Arsenal Football Club: 1886-2018
Arsenal Football Club, affectionately known as “Gooner,” sadly passed away Thursday, March 1 with little to no family by its side. The death came after a week (although some would say several years) of utter disappointment and defeat, this time at the hands of the superior Manchester City Football Club, who really seemed to embrace the ‘Kick ‘em while they’re down’ mentality.
Founded in 1886, Arsenal fans would have you believe they were the working men’s club despite being chaired by Sir John Chippendale Lindley Keswick.
On their last day of existence, snow fell from the heavens and Arsenal prayed for one more day of respite from City, but the snow shovels came, and the freezing temperatures weren’t enough to stop City’s Leroy Sane from punishing Arsenal. Sane is now under investigation from Scotland Yard in connection with the aforementioned death.
A tough loss in the Carabao cup final was seemingly enough for online pundits to suggest Arsenal’s desperation would push them to a victory on Thursday night, but Petr Cech was unable to stop the bleeding that his defense started, and they ultimately fell to yet another 3-0 defeat.
The untimely death isn’t so much a result of being bad, but more a result of being incredibly stubborn. Arsene Wenger has seemingly come off the back of this fiasco unscathed, long coat still intact. But with the announcement that Arsenal’s profits fell by 60% earlier this week without Champions League football, he may well go down with the ship that he’s captained in to troubled waters.
Wenger has pushed this team to the limit. It was all well and good working with his tactics when players like Patrick Vieira and Tony Adams were in the side, but his refusal to adapt has shown the decline of Arsenal in real time, and he deserves the rage directed at him from the Arsenal support.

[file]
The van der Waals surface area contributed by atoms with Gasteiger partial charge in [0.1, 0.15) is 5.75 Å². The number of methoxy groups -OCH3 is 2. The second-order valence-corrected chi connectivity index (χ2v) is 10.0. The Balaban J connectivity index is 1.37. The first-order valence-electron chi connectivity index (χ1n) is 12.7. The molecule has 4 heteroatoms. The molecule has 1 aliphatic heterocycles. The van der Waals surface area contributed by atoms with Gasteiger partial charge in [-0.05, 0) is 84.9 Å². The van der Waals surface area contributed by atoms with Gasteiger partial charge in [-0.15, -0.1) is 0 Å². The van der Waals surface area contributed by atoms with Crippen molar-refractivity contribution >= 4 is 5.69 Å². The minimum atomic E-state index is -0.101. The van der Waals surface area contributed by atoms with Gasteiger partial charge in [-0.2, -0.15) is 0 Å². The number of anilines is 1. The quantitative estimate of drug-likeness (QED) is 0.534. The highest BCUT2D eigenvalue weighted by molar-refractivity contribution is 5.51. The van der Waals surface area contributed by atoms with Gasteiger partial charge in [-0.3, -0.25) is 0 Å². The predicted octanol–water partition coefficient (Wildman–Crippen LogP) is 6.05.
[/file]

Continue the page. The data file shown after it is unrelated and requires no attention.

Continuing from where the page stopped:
You can’t go from Tony Adams to Calum Chambers and expect the tried and tested method to work.
Arsenal have managed to lose more games in all competitions in 2018 than any other Premier League club. They’re actually closer to the bottom of the table than they are to the top.
In January, Arsenal were given an opportunity to improve their health by cutting out a “toxic” Alexis Sanchez and replacing him with a fresh Henrikh Mkhitaryan, but their efforts were fruitless.
Jose Mourinho called Arsene Wenger a “specialist in failure” when he was manager of Chelsea, and he’s been proven right. Despite a couple FA Cup winner’s medals and the ability to still attract some of the biggest names in European soccer, Wenger (and Arsenal) has continued to fail and slowly slip down the Premier League table since their last Premier League win in 2004. They’ve only been in the top three 6 times since then, and yet Arsene Wenger is still their manager.
Just as Jesus Christ did, Arsenal will be hoping to be resurrected on the third day when they face Brighton on Sunday, but the Arsenal Football Club that we know and love to laugh at are dead, making way for the cringe inducing embarrassment that we now have the pleasure of not watching weekly.
Without Wenger, there’s a big chance that they’ll return bigger and better, but they’re dead and buried with him.
May they rest in peace.
Ryan Oldham is a Manchester native and a lifelong supporter of Manchester United. He knows far more about English Premier League football than you do, and therefore was selected to write a weekly update on the most popular professional sports league in the world. Contact him at firstname.lastname@example.org
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